Is it just that the highest effect overrides all the others? That seems a little odd considering how many different movement speed modifiers some classes have; taking one trait would make all the others useless, and the traits themselves would often be useless considering how many classes can apply Swiftness to the group (a little coordination among team members can yield infinite movement speed). -- 01:43, 15 August 2012 (UTC)

And if their effects are added together, I'd like to know if there is a cap or some sort of diminishing return/ --The preceding unsigned comment was added by (talk).
I just did a little testing. Conclusions: nothing stacks, One with Air is bugged.
I found two easily identifyable spots to run between. Without any buffs the run took 19 seconds. With "Zephyr's Speed" it took 17. With "Signet of Air" on top still 17. With "One With Air" on top, still 17(!). So it seems that not only does "One With Air" not stack, tt also doesn't override the Zephyr and give you 25% instead of 10% speed increase. -- 13:54, 6 September 2012 (UTC)
Did you wait for one with air to tick up? It takes a few seconds to reach it's max.Illiander 06:29, 7 September 2012 (UTC)

Town speed boons[edit]

In every big town there is a speed boon giver but boon he grants does not stack with normal swiftness. Is there anyway we can test if those two boons make player more faster? 23:40, 1 September 2012 (UTC)

Speed measurements[edit]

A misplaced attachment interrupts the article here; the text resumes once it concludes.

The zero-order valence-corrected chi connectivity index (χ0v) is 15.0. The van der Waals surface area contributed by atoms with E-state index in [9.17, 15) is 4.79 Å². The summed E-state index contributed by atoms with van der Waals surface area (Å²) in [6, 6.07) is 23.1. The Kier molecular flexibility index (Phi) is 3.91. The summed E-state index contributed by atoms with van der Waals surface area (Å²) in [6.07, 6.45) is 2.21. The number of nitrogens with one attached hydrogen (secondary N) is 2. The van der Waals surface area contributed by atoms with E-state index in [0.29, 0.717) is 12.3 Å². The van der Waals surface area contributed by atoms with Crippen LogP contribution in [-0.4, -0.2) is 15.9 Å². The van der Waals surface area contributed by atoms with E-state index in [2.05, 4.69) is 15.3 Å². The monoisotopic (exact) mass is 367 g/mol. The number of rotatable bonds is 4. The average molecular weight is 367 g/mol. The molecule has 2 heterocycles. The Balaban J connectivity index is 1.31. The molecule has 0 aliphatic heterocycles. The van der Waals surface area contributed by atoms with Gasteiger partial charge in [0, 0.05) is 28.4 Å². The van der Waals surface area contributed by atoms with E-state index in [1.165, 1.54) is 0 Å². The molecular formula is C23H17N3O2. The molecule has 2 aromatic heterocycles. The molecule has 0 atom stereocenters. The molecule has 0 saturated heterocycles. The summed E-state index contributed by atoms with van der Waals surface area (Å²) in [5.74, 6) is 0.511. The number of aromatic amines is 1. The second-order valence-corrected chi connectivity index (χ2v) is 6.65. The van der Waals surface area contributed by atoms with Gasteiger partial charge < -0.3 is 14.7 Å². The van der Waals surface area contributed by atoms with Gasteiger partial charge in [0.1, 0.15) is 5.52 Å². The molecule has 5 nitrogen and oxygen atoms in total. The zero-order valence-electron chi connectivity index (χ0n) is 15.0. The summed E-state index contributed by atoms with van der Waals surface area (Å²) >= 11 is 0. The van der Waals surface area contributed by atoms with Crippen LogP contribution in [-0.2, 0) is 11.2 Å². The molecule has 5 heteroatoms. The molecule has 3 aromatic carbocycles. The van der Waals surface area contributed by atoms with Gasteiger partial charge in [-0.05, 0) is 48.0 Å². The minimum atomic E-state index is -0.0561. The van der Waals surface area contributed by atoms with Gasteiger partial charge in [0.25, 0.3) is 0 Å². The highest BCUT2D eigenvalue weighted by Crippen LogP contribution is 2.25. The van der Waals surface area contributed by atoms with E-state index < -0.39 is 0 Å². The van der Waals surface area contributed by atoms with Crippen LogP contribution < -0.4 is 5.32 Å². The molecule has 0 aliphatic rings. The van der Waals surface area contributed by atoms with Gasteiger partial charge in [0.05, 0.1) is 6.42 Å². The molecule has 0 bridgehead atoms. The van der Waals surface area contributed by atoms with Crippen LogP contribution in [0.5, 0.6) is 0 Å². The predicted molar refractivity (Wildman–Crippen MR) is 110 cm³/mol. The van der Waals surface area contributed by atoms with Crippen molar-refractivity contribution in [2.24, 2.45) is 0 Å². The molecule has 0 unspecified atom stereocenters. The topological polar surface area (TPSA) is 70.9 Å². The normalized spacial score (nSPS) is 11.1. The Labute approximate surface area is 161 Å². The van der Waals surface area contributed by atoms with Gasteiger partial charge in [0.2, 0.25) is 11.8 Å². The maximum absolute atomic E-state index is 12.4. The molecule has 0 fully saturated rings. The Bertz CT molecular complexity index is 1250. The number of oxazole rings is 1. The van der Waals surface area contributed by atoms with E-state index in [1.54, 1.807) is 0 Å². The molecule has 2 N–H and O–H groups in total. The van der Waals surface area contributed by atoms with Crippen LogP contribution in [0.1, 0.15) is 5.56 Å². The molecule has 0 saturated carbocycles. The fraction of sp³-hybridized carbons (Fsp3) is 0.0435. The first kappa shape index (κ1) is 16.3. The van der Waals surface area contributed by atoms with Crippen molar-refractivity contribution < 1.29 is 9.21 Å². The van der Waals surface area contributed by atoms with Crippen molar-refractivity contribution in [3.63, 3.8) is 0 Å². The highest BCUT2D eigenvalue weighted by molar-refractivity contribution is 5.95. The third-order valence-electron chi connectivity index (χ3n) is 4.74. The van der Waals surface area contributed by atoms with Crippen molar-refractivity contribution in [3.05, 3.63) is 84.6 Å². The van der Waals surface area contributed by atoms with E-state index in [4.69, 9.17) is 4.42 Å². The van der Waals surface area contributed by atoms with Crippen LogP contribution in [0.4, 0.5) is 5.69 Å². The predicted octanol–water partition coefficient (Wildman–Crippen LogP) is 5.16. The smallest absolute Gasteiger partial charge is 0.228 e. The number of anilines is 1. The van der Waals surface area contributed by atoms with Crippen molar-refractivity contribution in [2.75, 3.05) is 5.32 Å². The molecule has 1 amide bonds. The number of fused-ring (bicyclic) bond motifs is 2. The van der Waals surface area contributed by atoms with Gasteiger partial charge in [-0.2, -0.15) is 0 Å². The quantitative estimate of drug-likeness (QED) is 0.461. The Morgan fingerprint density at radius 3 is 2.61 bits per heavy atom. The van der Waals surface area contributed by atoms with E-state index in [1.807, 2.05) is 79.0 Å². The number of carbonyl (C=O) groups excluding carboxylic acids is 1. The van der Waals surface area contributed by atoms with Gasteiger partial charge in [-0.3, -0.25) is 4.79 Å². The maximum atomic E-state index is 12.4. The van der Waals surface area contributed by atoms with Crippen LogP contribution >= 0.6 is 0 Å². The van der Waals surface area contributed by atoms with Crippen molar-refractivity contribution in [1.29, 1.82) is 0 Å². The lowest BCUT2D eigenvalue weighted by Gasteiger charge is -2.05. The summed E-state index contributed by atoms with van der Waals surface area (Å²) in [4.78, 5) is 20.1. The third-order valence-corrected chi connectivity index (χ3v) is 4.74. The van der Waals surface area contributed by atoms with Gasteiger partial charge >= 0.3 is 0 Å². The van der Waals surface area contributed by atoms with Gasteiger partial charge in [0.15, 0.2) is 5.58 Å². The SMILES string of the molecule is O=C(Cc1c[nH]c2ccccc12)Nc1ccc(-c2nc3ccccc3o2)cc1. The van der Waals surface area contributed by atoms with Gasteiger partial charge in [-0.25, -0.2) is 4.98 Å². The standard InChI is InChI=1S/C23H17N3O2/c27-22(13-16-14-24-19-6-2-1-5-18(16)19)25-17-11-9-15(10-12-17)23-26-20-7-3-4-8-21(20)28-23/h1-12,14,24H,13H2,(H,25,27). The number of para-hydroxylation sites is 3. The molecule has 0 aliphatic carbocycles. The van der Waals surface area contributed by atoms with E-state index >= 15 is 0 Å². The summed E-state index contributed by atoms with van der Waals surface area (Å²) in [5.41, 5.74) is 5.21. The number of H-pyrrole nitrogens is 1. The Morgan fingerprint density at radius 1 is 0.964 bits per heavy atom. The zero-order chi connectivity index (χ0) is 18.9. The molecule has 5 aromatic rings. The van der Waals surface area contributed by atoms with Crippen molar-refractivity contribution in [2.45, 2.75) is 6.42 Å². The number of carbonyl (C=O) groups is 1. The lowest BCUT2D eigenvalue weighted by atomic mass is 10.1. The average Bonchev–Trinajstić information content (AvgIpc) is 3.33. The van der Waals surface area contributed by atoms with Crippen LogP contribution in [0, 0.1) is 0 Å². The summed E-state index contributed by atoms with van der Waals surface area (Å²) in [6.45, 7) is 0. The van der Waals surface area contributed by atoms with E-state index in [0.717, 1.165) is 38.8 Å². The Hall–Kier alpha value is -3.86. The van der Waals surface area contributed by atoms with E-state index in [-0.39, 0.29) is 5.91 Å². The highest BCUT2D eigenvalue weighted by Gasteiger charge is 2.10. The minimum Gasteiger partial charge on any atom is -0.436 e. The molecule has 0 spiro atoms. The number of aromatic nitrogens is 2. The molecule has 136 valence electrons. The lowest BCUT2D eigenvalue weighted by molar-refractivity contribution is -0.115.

I tested movement speeds by measuring distance via leap abilities and then timing multiple runs between points. Non-combat speed is about 300 range units/second, while combat speed is about 215 range units/second. I've updated the page accordingly. --Deadpoint 04:38, 10 September 2012 (UTC)

I did some testing by measuring the time difference between which a 1200 range skill and a 600 range skill came within range. My exact values were 296 out of combat run, 179 out of combat strafe, 105 out of combat backpedal, 210 in combat run, 178 in combat strafe, and 105 in combat backpedal. This means strafe/backpedal is 60%/35% run speed out of combat but 85%/50% in combat speed. I'm going to put slight approximations (to keep things even seeming) of my numbers on the main page ~ Capric 02:02, 12 September 2012 (UTC)

In combat[edit]

I am getting the impression that skills / boons / traits that should give movement speed increase don't quite do what you expect. I used (alternatingly not together) Fleet Shadow and Signet of Shadows to increase movement speed, Cloak and Dagger on a golem to get stealth (as a timer) then move and see how far I could go before steath wearing off.

When strafing there was no effect, with and without movement speed increase I would go equally far. When going forward however I would get further with the movement speed increase then without. The increase didn't quite look like 33% and 25%, but Fleet Shadow would get me a bit further then Signet of Shadows.

Can somebody confirm?

Amy Awien 18:56, 13 November 2012 (UTC)